🎃 Good Tuesday morning. Today's Smart Brevity count: 1,371 words ... 5 minutes.
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Illustration: Sarah Grillo/Axios
A growing number of Republicans are privately warning of increasing fears of a total wipeout in 2020: House, Senate, and White House.
Why it matters: All of this is unfolding while the economy still looks strong, and before public impeachment proceedings have officially begun.
The biggest recent change is Republicans' increasingly precarious hold on the Senate.
Scott Reed, the U.S. Chamber of Commerce senior political strategist, tells me that third-quarter fundraising reports showing three Republican senators being out-raised by Democratic challengers (in Arizona, Iowa and Maine) "are a three-alarm fire."
Between the lines: Axios' Alayna Treene reports that, across the board, struggling Republican Senate campaigns are more concerned about lousy fundraising than they are with poor polling.
What to watch: Senate races look so tight that control could be decided by a January 2021 runoff in Georgia.
Illustration: Aïda Amer/Axios. Photos: Getty Images
Steve Bannon has made China his signature issue since leaving the White House. Now we’re seeing the beginning of a money trail behind it, Axios' Jonathan Swan and Erica Pandey scoop.
Why it matters: The billionaire fugitive — a man named Guo Wengui, also known as Miles Kwok — is embroiled in the U.S.-China conflict.
A contract, signed between Bannon and Guo Media, gives Bannon $1 million for one year of consulting services beginning in August 2018.
Daniel Podhaskie, a spokesperson for Guo, tells Axios by email: "Mr. Bannon's work in these areas was complete and he is currently not retained."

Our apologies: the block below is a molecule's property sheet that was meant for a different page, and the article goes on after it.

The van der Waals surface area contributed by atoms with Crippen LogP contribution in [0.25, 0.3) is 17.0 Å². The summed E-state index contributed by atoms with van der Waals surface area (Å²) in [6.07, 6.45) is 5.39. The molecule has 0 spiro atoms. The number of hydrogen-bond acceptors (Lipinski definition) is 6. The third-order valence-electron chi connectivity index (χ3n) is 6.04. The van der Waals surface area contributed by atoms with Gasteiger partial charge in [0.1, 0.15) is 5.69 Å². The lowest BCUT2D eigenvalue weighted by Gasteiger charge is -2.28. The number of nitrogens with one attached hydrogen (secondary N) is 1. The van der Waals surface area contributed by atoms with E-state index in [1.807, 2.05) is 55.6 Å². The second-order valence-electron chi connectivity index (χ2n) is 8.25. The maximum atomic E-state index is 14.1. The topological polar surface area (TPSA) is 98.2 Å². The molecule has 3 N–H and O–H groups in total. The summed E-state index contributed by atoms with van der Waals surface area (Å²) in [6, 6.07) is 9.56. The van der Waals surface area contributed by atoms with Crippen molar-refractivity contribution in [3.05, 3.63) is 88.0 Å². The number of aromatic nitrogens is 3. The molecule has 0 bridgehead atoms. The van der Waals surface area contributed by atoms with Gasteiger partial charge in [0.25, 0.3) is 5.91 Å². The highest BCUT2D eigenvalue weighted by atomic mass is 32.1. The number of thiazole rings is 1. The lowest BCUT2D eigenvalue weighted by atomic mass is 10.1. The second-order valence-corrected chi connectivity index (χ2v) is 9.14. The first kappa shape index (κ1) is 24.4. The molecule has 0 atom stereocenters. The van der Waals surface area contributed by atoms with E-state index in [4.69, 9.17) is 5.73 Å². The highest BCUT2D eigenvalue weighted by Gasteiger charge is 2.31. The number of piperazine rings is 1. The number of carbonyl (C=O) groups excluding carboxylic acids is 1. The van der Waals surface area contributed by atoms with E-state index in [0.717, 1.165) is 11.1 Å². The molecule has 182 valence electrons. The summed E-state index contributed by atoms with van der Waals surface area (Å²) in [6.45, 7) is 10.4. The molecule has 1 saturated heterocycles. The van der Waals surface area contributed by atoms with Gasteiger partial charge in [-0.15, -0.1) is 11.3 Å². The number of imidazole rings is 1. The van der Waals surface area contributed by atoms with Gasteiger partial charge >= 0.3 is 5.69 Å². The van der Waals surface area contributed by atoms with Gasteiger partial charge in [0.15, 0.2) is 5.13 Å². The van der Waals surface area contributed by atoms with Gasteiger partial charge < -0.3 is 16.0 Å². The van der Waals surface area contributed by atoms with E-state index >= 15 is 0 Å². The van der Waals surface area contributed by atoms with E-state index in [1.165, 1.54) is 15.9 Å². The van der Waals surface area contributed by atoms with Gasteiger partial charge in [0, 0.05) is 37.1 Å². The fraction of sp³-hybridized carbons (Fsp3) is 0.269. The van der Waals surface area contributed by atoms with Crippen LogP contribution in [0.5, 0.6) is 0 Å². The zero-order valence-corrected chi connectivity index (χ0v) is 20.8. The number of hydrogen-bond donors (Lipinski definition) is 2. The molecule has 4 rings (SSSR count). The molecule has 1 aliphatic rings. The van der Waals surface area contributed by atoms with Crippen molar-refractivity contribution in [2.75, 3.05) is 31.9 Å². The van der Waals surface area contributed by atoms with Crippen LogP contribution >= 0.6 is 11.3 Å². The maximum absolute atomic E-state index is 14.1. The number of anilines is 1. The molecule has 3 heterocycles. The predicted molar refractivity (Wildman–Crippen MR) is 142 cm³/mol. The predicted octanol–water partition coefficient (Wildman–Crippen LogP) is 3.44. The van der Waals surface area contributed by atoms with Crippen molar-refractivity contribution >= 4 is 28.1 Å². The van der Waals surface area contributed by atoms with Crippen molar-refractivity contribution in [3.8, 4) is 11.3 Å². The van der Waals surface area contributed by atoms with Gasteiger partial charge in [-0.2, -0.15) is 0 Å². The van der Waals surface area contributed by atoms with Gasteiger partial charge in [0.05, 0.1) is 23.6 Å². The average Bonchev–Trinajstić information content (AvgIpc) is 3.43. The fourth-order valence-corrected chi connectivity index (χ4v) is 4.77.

A survey out today says the number of American kids watching online videos every day has more than doubled, and they're glued to them for nearly an hour a day — twice as long as they were four years ago, AP's Martha Irvine reports.
The survey of American youth included the responses of 1,677 young people, ages 8 to 18.
Overall screen time didn't change much in those four years:
What to watch: YouTube said that, in the coming months, it will share details on ways the company is rethinking its approach to kids and families.
President Trump tweeted the photo above:
What's next: "Pentagon leaders indicated Monday that the United States could carry out more operations targeting Islamic State figures, aided by video and other information gathered during the raid in Syria that led to the death of Islamic State leader Abu Bakr al-Baghdadi," the WashPost reports.
"A White House national security official who is a decorated Iraq war veteran plans to tell House impeachment investigators [today] that he ... considered [Trump's call for Ukraine to investigate political rivals] so damaging to American interests that he reported it to a superior," the N.Y. Times' Danny Hakim reports.
Why it matters: "He will be the first White House official to testify who listened in on the July 25 telephone call" between Trump and Ukraine's president.
🗞️ L.A. Times lead headline today:
The Getty Fire "licked the edges of the Getty Center campus ... but the art and archives are safe," per the L.A. Times.
On the anniversary of the first of two deadly crashes of Boeing 737 MAX jets, CEO Dennis Muilenburg will tell Congress that the company is throwing everything into fixing the plane, AP's David Koenig writes:
Bracing for a ban on flavored vaping products, "Juul Labs Inc. plans to cut roughly 500 jobs by the end of the year," writes the Wall Street Journal's Jennifer Maloney (subscription).
Well-wired Republicans tell Axios that former Attorney General Jeff Sessions is making calls in Alabama, and will decide soon whether to enter the Republican primary to take back his old Senate seat from Sen. Doug Jones (D).
Trump, who soured on Sessions amid the Mueller probe, can be expected to attack him.
The context: Politico calls Jones, who won in the deep-red state against the disgraced Roy Moore, "the Senate's most vulnerable incumbent."
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